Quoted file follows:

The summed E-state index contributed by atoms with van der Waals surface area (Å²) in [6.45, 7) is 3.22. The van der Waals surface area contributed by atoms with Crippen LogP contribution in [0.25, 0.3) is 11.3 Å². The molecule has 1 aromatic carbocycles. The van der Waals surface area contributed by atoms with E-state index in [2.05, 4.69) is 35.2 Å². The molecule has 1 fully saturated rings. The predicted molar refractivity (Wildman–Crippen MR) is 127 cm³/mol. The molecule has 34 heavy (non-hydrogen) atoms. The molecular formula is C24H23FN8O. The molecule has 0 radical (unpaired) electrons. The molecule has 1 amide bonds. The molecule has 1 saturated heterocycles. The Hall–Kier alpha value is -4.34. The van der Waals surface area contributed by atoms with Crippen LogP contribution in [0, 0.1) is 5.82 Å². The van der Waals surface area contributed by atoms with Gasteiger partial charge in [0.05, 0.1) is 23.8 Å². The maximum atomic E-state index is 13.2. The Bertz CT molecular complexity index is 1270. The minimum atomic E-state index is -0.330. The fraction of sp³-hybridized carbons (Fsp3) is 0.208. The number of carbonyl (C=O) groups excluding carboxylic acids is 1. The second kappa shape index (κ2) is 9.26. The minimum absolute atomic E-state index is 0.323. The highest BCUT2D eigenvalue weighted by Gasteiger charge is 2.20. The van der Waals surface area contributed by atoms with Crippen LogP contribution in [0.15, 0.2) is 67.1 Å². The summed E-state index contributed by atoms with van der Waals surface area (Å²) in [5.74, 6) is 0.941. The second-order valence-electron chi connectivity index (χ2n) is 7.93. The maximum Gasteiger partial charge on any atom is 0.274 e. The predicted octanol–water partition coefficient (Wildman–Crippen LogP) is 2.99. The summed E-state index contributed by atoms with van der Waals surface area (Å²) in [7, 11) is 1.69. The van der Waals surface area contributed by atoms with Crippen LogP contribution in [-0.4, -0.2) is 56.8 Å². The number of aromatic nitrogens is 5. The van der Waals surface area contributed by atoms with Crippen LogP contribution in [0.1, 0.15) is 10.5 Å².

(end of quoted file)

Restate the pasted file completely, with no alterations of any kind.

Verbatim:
The summed E-state index contributed by atoms with van der Waals surface area (Å²) in [6.45, 7) is 3.22. The van der Waals surface area contributed by atoms with Crippen LogP contribution in [0.25, 0.3) is 11.3 Å². The molecule has 1 aromatic carbocycles. The van der Waals surface area contributed by atoms with E-state index in [2.05, 4.69) is 35.2 Å². The molecule has 1 fully saturated rings. The predicted molar refractivity (Wildman–Crippen MR) is 127 cm³/mol. The molecule has 34 heavy (non-hydrogen) atoms. The molecular formula is C24H23FN8O. The molecule has 0 radical (unpaired) electrons. The molecule has 1 amide bonds. The molecule has 1 saturated heterocycles. The Hall–Kier alpha value is -4.34. The van der Waals surface area contributed by atoms with Crippen LogP contribution in [0, 0.1) is 5.82 Å². The van der Waals surface area contributed by atoms with Gasteiger partial charge in [0.05, 0.1) is 23.8 Å². The maximum atomic E-state index is 13.2. The Bertz CT molecular complexity index is 1270. The minimum atomic E-state index is -0.330. The fraction of sp³-hybridized carbons (Fsp3) is 0.208. The number of carbonyl (C=O) groups excluding carboxylic acids is 1. The second kappa shape index (κ2) is 9.26. The minimum absolute atomic E-state index is 0.323. The highest BCUT2D eigenvalue weighted by Gasteiger charge is 2.20. The van der Waals surface area contributed by atoms with Crippen LogP contribution in [0.15, 0.2) is 67.1 Å². The summed E-state index contributed by atoms with van der Waals surface area (Å²) in [5.74, 6) is 0.941. The second-order valence-electron chi connectivity index (χ2n) is 7.93. The maximum Gasteiger partial charge on any atom is 0.274 e. The predicted octanol–water partition coefficient (Wildman–Crippen LogP) is 2.99. The summed E-state index contributed by atoms with van der Waals surface area (Å²) in [7, 11) is 1.69. The van der Waals surface area contributed by atoms with Crippen LogP contribution in [-0.4, -0.2) is 56.8 Å². The number of aromatic nitrogens is 5. The van der Waals surface area contributed by atoms with Crippen LogP contribution in [0.1, 0.15) is 10.5 Å².